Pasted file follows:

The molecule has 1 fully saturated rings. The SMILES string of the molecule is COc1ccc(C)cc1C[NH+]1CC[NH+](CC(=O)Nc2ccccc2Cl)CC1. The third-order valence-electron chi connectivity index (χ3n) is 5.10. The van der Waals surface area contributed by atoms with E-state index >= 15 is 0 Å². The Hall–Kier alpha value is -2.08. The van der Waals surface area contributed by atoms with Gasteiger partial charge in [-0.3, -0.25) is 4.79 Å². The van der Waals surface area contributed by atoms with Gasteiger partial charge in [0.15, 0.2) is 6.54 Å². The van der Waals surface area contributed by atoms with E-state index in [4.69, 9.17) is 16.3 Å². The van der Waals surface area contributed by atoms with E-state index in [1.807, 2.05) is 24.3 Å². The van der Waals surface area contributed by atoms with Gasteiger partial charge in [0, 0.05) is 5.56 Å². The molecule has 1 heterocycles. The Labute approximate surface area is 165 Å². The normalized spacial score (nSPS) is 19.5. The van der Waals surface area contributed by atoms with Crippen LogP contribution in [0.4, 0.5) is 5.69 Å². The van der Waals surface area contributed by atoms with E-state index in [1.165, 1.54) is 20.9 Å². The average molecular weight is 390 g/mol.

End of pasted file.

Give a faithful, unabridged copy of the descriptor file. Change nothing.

The molecule has 1 fully saturated rings. The SMILES string of the molecule is COc1ccc(C)cc1C[NH+]1CC[NH+](CC(=O)Nc2ccccc2Cl)CC1. The third-order valence-electron chi connectivity index (χ3n) is 5.10. The van der Waals surface area contributed by atoms with E-state index >= 15 is 0 Å². The Hall–Kier alpha value is -2.08. The van der Waals surface area contributed by atoms with Gasteiger partial charge in [-0.3, -0.25) is 4.79 Å². The van der Waals surface area contributed by atoms with Gasteiger partial charge in [0.15, 0.2) is 6.54 Å². The van der Waals surface area contributed by atoms with E-state index in [4.69, 9.17) is 16.3 Å². The van der Waals surface area contributed by atoms with E-state index in [1.807, 2.05) is 24.3 Å². The van der Waals surface area contributed by atoms with Gasteiger partial charge in [0, 0.05) is 5.56 Å². The molecule has 1 heterocycles. The Labute approximate surface area is 165 Å². The normalized spacial score (nSPS) is 19.5. The van der Waals surface area contributed by atoms with Crippen LogP contribution in [0.4, 0.5) is 5.69 Å². The van der Waals surface area contributed by atoms with E-state index in [1.165, 1.54) is 20.9 Å². The average molecular weight is 390 g/mol.